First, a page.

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C P M & P E R T - Theory #pdf
P V Ram

on 20 January 2016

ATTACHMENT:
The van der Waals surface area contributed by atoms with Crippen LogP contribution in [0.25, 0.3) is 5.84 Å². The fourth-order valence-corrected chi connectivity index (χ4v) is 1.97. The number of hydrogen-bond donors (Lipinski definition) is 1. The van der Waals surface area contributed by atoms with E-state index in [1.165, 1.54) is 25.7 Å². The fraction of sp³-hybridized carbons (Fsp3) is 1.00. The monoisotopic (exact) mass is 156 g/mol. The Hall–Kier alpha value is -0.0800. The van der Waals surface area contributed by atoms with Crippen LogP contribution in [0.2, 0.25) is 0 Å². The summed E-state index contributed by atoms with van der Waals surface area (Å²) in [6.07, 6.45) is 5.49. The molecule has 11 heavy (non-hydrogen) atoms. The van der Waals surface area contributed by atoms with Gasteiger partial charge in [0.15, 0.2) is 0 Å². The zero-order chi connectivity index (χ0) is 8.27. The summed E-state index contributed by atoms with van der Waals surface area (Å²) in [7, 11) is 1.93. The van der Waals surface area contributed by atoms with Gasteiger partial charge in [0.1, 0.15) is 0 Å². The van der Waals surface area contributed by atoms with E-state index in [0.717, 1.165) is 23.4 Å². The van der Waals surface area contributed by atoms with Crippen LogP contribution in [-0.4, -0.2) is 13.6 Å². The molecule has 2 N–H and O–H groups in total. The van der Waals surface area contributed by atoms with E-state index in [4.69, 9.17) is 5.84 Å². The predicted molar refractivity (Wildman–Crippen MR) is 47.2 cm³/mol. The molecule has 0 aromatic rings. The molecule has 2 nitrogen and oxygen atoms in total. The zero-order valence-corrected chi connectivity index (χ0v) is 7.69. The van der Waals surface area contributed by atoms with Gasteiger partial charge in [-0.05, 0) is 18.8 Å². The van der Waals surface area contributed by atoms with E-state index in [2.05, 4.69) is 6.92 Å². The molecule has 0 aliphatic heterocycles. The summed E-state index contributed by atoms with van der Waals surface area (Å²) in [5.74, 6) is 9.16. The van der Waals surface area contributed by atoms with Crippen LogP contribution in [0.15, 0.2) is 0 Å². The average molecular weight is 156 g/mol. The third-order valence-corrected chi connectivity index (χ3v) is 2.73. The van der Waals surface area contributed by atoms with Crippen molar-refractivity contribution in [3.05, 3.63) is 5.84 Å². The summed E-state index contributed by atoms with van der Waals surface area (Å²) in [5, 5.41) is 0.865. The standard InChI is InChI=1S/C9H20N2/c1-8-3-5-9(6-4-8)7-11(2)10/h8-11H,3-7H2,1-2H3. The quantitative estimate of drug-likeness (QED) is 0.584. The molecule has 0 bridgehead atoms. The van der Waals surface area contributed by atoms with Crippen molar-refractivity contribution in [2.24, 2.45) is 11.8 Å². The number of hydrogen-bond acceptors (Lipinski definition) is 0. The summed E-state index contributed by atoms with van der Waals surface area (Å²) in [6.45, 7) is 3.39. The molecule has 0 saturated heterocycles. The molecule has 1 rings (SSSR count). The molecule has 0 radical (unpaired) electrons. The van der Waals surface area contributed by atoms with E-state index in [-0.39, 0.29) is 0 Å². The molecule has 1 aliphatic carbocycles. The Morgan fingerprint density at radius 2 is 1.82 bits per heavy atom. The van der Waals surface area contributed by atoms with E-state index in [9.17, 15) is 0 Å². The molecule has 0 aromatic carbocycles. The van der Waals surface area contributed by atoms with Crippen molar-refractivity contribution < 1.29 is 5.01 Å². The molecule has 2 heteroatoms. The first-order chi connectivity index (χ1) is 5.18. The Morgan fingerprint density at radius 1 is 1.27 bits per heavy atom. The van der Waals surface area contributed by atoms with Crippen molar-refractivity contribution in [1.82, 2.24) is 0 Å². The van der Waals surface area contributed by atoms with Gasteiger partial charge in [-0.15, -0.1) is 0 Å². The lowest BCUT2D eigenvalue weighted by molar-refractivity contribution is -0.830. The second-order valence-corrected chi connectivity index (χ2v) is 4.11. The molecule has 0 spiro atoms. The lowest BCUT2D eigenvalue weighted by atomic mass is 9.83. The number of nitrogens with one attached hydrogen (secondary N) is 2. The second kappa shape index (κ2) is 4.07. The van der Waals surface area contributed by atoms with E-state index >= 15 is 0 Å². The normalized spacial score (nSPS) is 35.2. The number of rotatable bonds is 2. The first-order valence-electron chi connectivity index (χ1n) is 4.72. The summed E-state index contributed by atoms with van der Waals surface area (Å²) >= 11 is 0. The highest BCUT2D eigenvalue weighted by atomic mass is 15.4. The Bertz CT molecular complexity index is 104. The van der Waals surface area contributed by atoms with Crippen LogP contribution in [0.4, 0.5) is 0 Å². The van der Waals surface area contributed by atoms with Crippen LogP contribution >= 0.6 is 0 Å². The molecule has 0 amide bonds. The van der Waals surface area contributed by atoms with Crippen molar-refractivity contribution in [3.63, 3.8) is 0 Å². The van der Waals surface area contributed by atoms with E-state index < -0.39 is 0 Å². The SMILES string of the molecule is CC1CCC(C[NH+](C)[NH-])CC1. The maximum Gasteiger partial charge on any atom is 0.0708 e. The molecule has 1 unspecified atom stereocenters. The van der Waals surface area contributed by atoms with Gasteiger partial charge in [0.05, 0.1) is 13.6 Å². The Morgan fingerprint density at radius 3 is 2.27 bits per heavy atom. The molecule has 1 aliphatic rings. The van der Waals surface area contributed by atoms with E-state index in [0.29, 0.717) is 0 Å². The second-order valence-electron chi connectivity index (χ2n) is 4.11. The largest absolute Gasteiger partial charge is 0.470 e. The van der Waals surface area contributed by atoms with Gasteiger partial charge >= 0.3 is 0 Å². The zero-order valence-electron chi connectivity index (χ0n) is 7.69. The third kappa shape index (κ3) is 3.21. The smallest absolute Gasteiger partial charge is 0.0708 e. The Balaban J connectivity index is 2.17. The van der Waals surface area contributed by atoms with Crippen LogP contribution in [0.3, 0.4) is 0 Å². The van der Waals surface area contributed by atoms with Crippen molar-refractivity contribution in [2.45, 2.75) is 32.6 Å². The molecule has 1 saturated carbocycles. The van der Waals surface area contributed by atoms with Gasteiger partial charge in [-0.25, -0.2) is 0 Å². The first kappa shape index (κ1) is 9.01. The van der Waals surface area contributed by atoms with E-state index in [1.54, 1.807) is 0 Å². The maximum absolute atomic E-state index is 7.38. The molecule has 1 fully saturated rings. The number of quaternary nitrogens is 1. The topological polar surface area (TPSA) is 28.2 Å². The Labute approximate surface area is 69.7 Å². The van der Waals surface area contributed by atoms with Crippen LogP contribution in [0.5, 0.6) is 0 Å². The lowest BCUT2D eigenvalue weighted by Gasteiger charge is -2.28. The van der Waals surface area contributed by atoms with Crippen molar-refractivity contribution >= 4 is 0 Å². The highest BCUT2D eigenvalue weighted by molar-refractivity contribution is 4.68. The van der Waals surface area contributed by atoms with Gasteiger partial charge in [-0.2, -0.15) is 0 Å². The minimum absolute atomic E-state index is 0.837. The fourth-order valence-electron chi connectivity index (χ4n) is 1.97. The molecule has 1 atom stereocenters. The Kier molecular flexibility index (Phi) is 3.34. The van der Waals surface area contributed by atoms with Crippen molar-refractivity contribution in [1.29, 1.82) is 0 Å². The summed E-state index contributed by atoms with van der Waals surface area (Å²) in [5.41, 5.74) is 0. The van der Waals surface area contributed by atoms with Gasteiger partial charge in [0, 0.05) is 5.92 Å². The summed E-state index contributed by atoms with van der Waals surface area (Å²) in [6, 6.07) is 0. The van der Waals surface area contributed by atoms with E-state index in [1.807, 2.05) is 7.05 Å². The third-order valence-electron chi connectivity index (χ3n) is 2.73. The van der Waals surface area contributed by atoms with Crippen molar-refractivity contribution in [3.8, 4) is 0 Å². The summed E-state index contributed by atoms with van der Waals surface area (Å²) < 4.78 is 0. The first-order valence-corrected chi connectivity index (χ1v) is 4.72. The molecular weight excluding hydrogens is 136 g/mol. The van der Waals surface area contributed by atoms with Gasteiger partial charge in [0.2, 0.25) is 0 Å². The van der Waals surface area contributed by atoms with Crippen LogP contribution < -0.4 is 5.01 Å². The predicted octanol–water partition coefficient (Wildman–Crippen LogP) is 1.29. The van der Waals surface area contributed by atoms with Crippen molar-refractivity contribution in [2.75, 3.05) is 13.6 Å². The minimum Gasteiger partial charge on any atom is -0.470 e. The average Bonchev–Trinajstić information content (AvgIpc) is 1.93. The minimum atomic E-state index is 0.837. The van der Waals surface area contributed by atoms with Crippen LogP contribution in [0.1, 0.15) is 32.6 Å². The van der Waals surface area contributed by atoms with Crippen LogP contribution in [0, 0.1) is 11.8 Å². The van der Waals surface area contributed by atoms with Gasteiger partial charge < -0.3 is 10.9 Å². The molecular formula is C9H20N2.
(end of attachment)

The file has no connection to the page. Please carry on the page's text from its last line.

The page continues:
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C A & C M A Coaching Centre, Nallakunta, Hyderabad. P V Ram, B. Sc., ACA, ACMA – 98481 85073 Score 60+ thro’ SYSTEMATIC and SMART Study Page - 1 - of 11 CRITICAL PATH ANALYSIS Planning, Scheduling and Controlling are three important functions of management. Planning involves the formulation of objectives and goals that are subsequently translated into specific plans and projects. Scheduling is concerned about the implementation of activities necessary to achieve the laid down plans. The function of control is to institute a mechanism that can trigger a warning signal if actual performance is deviating (in terms of time, cost and some other measures of effectiveness) from the plan. The PERT and CPM models are extremely useful for the purpose of planning, scheduling and controlling the progress and completion of large and complex projects. Network is a graphical representation of a project, depicting the flow as well as the sequence of well-defined activities and events. Question List the 5 steps involved in the methodology of critical path analysis. Answer PERT/CPM model building consists of following five steps: a. Analyse and break down the project in terms of specific activities and / or events. b. Determine the interdependence and sequence of specific activities and prepare a net- work. c. Assign estimates of time, cost or both to all the activities of the network. d. Identify the longest or critical path through the network. e. Monitor, evaluate and control the progress of the project by re- planning, rescheduling and reassignment of resources. Activity is any portion of a project which consumes time or resources and has a definable beginning and ending. For example, "Installation of a D G Set" is an activity requiring the use of resource mainly effort. Activity may involve labour, paper work, contractual negotiations, machinery operations, etc. Alternative terms for "activity" are "task" and "job". Activities are graphically represented by arrows, usually with description and time estimates written along the arrows. The tail of the arrow portraying an C A & C M A Coaching Centre, Nallakunta, Hyderabad. P V Ram, B. Sc., ACA, ACMA – 98481 85073 Score 60+ thro’ SYSTEMATIC and SMART Study Page - 2 - of 11 activity represents the starting point of the activity and its head represents its completion. The arrow may be straight, slanting, or bent but not broken (see figure-1). The arrow is not a vector and need not be drawn to scale. Activities can be categorised into:  Predecessor Activity;  Successor Activity;  Concurrent activity; &  Dummy activity. The beginning and ending points of an activity or a group of activities are called Events. Synonyms of an event are "node" and "connectors". An event is often represented graphically by a numbered circle, although any geometric figure such as square, oval, rectangle etc. also may be used. A few examples of events are as follows: (i) D G Set installed, (ii) Design completed, (iii) Bricks laid, etc. Conventions adopted in drawing networks: a. Time flows from left to right. b. Head events always have a number higher than that of the tail events. c. The length and orientation of the arrows show the precedence and succession of activities. Except this there is no other significance whatsoever (chosen only for the sake of convenience of drawing). d. No activity may start until all previous activities in the same chain are completed. e. Each activity is represented by one and only one arrow in the network. f. Arrow direction generally indicates forward movement of time. g. Events are identified by numbers and numbered in a logical sequence like 10, 20, 30, . . . etc. It is not necessary and also not desirable to number them serially. h. Activities are identified by starting event number and ending event number. i. An event which represents joint completion of more than one activity is called merge event and the event from which more than one activity start is called burst event. j. A network should have one initial and one terminal node. k. All events except the first and last should have atleast one activity entering and one activity leaving them. l. All activities must start and end with an event. C A & C M A Coaching Centre, Nallakunta, Hyderabad. P V Ram, B. Sc., ACA, ACMA – 98481 85073 Score 60+ thro’ SYSTEMATIC and SMART Study Page - 3 - of 11 The sequence for any activity is ascertained by answering three queries viz.: a. Which activity or activities must be completed before the start of a particular activity? b. Which activity or activities should follow this? c. Which activities can be accomplished simultaneously? Errors in logical sequencing:  Looping  Dangling:  Duplicate activities (or Parallel activities): If there are separate events, these sorts of situations are avoided by adding dummy activities.  Redundancy: Unnecessary dummy activities in a network are called redundant activities. Question Explain Critical path in the context of a network: Answer Critical Path is a chain of activities that begin with the starting event and ends with ending event of a particular project. It is that path that runs through a network with the maximum length of time. Critical path indicates the minimum time that will be required to complete a project. It is determined after identifying critical events. Critical path goes through critical events. Any delay in activities on critical path lead to increase in project completion time. Further, in a network there can be more than one critical path also. The activities on critical path have zero floats. Question What do you mean by a dummy activity? Why is it used in networking? Answer Dummy activity is a hypothetical activity which consumes no resource or time. It is represented by dotted lines and is inserted in the network to clarify an activity pattern under the following situations. a. To make activities with common starting and finishing events distinguishable. b. To identify and maintain the proper precedence relationship between activities that are not connected by events. c. To bring all “loose ends” to a single initial and single terminal event. C A & C M A Coaching Centre, Nallakunta, Hyderabad. P V Ram, B. Sc., ACA, ACMA – 98481 85073 Score 60+ thro’ SYSTEMATIC and SMART Study Page - 4 - of 11 The above situation will be corrected by including a dummy (usually denoted by a dotted arrow) between 1 & 2 as below: The basic steps involved in drawing a network are: a. Breaking up of the entire project into smaller systems known as tasks. b. For each task ascertain the activities and events to be performed. c. For each activity determine the preceding and succeeding activities. d. For each activity determine or estimate the time and other resources needed. e. Draw a network depicting the assembly of tasks into a project. Scheduling Computations: After drawing the network, then time schedules for activities are incorporated in network. Then Forward Pass and Backward Pass calculations are made. Forward pass calculations mean addition of activity durations from Start point to the End point in the network. Conventionally, the Start event will start at zero and further activity durations in the paths of network are added till the end. In case two or more activities end at any particular event, then the cumulative duration of the longest path is taken as the beginning point of next activity. The cumulative durations arrived at each events beginning are called Earliest Start Time of respective activities. Backward Pass Calculations mean working from End point to the Start point and at each stage, respective activity durations are deducted from the estimated project completion time. In this case if two or more activities start at an event, then the path giving the cumulative minimum value is considered for workings to go to the preceding activity leading to the Start. The times arrived at respective nodes by deducting the cumulative activity durations from the project completion times are called latest Start Times of respective activities. 2 1 13 2 C A & C M A Coaching Centre, Nallakunta, Hyderabad. P V Ram, B. Sc., ACA, ACMA – 98481 85073 Score 60+ thro’ SYSTEMATIC and SMART Study Page - 5 - of 11 Earliest Start Time of an activity is the earliest allowable occurrence time of the tail event of the activity. Earliest Finish Time of an activity is sum of the earliest start time of the activity and the duration of the activity. Latest Finish Time of an activity is the latest allowable occurrence time of the head event of that activity. This is the maximum allowable time in which an activity has to be completed without affecting the project completion. Latest Start Time of an activity is the time obtained by deducting the activity duration from its Latest Finish Time. Question Discuss in brief; a. Total float b. Free float and c. Independent float. Answer Total Float of an activity is the difference between the earliest finish time and earliest start time. This will be same as the difference between latest finish time and latest start time. This represents the free time allowance that is available for an activity for completion without affecting project completion time. Slack time for an event is the difference between the latest event time and earliest event time. The word slack is used for flexibility in time of events and float is used for flexibility in time of the activities. Very often these words are used synonymously in practice. Free Float of an activity is the difference between total float and head event slack. This is the float within which an activity can be manipulated without affecting the floats of succeeding activities. This is the time with which an activity can be delayed without affecting the earliest start time of the following activities. Independent Float of an activity is the difference between Free Float and the slack of tail event. This is that portion of the total float of an activity by which the activity can be delayed for start without affecting the floats of the C A & C M A Coaching Centre, Nallakunta, Hyderabad. P V Ram, B. Sc., ACA, ACMA – 98481 85073 Score 60+ thro’ SYSTEMATIC and SMART Study Page - 6 - of 11 preceding activities. Value of this float will be always +ve or zero but never –ve. If the calculated value is –ve, it is taken as zero. Interfering Float of an activity is the difference between the latest finish time of an activity and the earliest start time of the following activity. This figure represents the usage of float times of the following activities by the current activity i.e. following activities float will get reduced because of delay in execution of the current activity. The floats and slacks are depicted in the diagram below for clear understanding. Earliest Start Earliest Finish Latest Start Latest Finish 0 1 2 3 4 5 6 7 8 9 10 11 12 13 14 15 16 Days Total Available Time Total Float Head Slack Free Float Tail slack Independent Float (Negative) This will be taken as zero For all activities of critical path, the earliest start time and latest start time will be same. Similarly earliest finish time and latest finish time will also be same. This implies that there will be no float for all activities on critical path. C A & C M A Coaching Centre, Nallakunta, Hyderabad. P V Ram, B. Sc., ACA, ACMA – 98481 85073 Score 60+ thro’ SYSTEMATIC and SMART Study Page - 7 - of 11 Project crashing implies carrying activities of the project at their minimum or reduced times than the ideal times. As this involves some additional expenditure and savings in certain other expenses, depending on the objective of the management a trade off is made. Thus minimum execution crash time may not be the optimal execution time. While crashing, activities on the critical path are to be crashed as crashing elsewhere in other activities will not result in reduction of project time. Activities on critical path are prioritised for crashing depending on respective cost slopes and needs. Activity cost slope is the figure that is obtained by dividing the difference of costs (between crash cost and normal cost) with difference of times (between crash time and normal time) i.e. Activity Cost Slope = (Crash Cost – Normal Cost) / (Normal time – Crash Time) It will be beneficial to crash activities with lesser slope in priority to activities with higher slopes. Updating the network is an important job while preparing CPM / PERT charts, which need to be updated on periodical basis, taking into consideration progress and developments. This is done by adding the days lapsed to the revised estimated duration of the activity and deducting from this figure the duration of the preceding activities, if any. Time scaled Diagrams: CPM / PERT charts can be drawn on time scale sheets also. First the critical path, being the longest duration path is drawn parallel to the time scale and then other paths are drawn above or below the critical path to scale. Floats are drawn by dotted lines. Dummies are represented by dotted vertical lines. Events are entered at their earliest start times (Alternatively, Latest start times can also be used.) This will be very useful for short projects with limited activities. Question Define a project and briefly explain the four common implications which characterize a project. C A & C M A Coaching Centre, Nallakunta, Hyderabad. P V Ram, B. Sc., ACA, ACMA – 98481 85073 Score 60+ thro’ SYSTEMATIC and SMART Study Page - 8 - of 11 Answer A project can be defined as a set of activities or jobs that are performed in a certain sequence determined logically or technologically and it has to be completed within (i) a specified time, (ii) a specified cost and (iii) meeting the performance standards. Examples of a project from fairly diverse fields could be cited. Some of them are given below: a. Introducing a new product in the market. b. Construction of a new bridge over a river or construction of a 25 – storied building. c. Executing a large and complex order on jobbing production. d. Sending a spacecraft to the mars. All these projects are characterized by the following set of common implications, although they pertain to widely different fields. a. The Large-scale characteristic: These projects are generally unusually large and complex. Thousands of suppliers, workers and other categories of persons are involved and their efforts have to be coordinated for completion of the project. b. The non-recurring characteristic: These projects are generally of a one-time nature. Neither in the past, nor in the future are they likely to be undertaken substantially in the same form. c. Uncertain and critical dates: Duration of the various activities involved in such projects are usually uncertain. Further in such type of projects, many critical dates exist by which operations must be completed in order to complete the entire project on schedule. d. Completion dead line: The fourth distinct feature of these projects is that there is dead line for the completion of the entire project. In case of any delay in the completion of the project, some penalty is levied for such delay beyond the deadline. C A & C M A Coaching Centre, Nallakunta, Hyderabad. P V Ram, B. Sc., ACA, ACMA – 98481 85073 Score 60+ thro’ SYSTEMATIC and SMART Study Page - 9 - of 11 PROGRAM EVALUATION AND REVIEW TECHNIQUE Question Under what circumstance PERT is more relevant? How? Answer Program Evaluation and Review Technique (PERT) is used for projects which have very high uncertain activity durations. The uncertain activity durations are classified into three kinds of estimates. Viz. a. Optimistic Time Estimate (to): This is the shortest possible time in which an activity can be completed in ideal conditions. b. Pessimistic Time Estimate (tp): This is the maximum possible time which an activity could take to accomplish the job. If everything went wrong and abnormal situations prevailed, this would be the time estimate. c. The Most Likely Time Estimate (tm): This is a time estimate of an activity which lies between the optimistic and the pessimistic time estimates. It assumes that things go in a normal way with few setbacks. Based on the above time estimates, expected time is arrived by the formula: te = (to + 4tm + tp) / 6 Standard Deviation of these time estimates for an activity is calculated by dividing the range of time estimates of respective activities with 6. i.e. S D = (tp – to) / 6 Therefore, Variance = [(tp – to) / 6]2 Further, Variance of the project is the sum of all the activity variances on the critical path. In case there happen to be two or more critical paths (longest Paths for event variances) then the path having highest variance is treated as the variance of the project. C A & C M A Coaching Centre, Nallakunta, Hyderabad. P V Ram, B. Sc., ACA, ACMA – 98481 85073 Score 60+ thro’ SYSTEMATIC and SMART Study Page - 10 - of 11 Square root of project variance is the Standard Deviation of the project. Tail Event Variance is calculated by summing all the activity variances in the longest path to that event from the Start point (i.e. Forward pass is adopted.) Head Event Variance is calculated by summing all the activity variances in the longest path to that event from the End point (i.e. Backward pass is adopted.) Probability of Completion of the Project (i.e. Scheduled time, Ts): This is found by calculating the Standard Variate (Z) for the project by the formula: Z = (Ts – Tcp) / S D Where Ts is scheduled time and Tcp is critical path duration and S D is the Standard Deviation of the project. The probability for the value of standard variate (as ascertained by the above formula) is found from the Standard Normal Distribution Table. Question Write short notes on Distinction between PERT and CPM. Answer The PERT and CPM models are similar in terms of their basic structure, rationale and mode of analysis. Differences between PERT and CPM can be summarised as below. Sl. # P E R T C P M 1 PERT is a Probabilistic model. Takes into account optimistic, pessimistic and most likely time estimates. CPM is a deterministic model. Does not consider uncertainties. 2 PERT is Event oriented CPM is activity oriented 3 PERT is used for non Repetitive jobs like planning the assembly of space station, R & D Projects etc. CPM is used for repetitive jobs where prior experience of handling such jobs exists. 4 PERT emphasises Time only. CPM emphasises on cost as well as time. C A & C M A Coaching Centre, Nallakunta, Hyderabad. P V Ram, B. Sc., ACA, ACMA – 98481 85073 Score 60+ thro’ SYSTEMATIC and SMART Study Page - 11 - of 11 5 PERT incorporates Statistical analysis CPM Does not consider statistical analysis 6 PERT serves as a Control device It is difficult to use CPM as a control device [Memory: P E R T & Statistical Control] Resource smoothing: Resources refer to materials, men, machinery, money, methods etc. used in the activities of the project. Different activities require different quantum of resources. The resource requirement on any day in a project may not be uniform; e.g. 20 men required on the first day, 7 men required on the fourth day. Resource smoothing is a network technique used for smoothing peak resource requirement during different activities of the project network. The resources required for completing different activities of a project are smoothened (averaged) by utilising floats available on non-critical activities. Non-critical path activities having floats are rescheduled or shifted so that a uniform demand on resources is achieved. Resource smoothing operation will be on the project duration time. The critical path activities are not rescheduled since Total Float is Zero for these activities. RESOURCE LEVELLING is another network technique which is used for reducing the requirement of a particular resource due to its paucity. The process of resource levelling also utilises the large floats available on non- critical activities of the project and thus cuts down the demand on the resources. In resource levelling, the maximum demand of a resource should not exceed the available limit at any point of time. Sometimes, the use of resource levelling may lead to increasing the completion time of the project. In other words, in resource levelling, constraint is on the limit of the resource availability.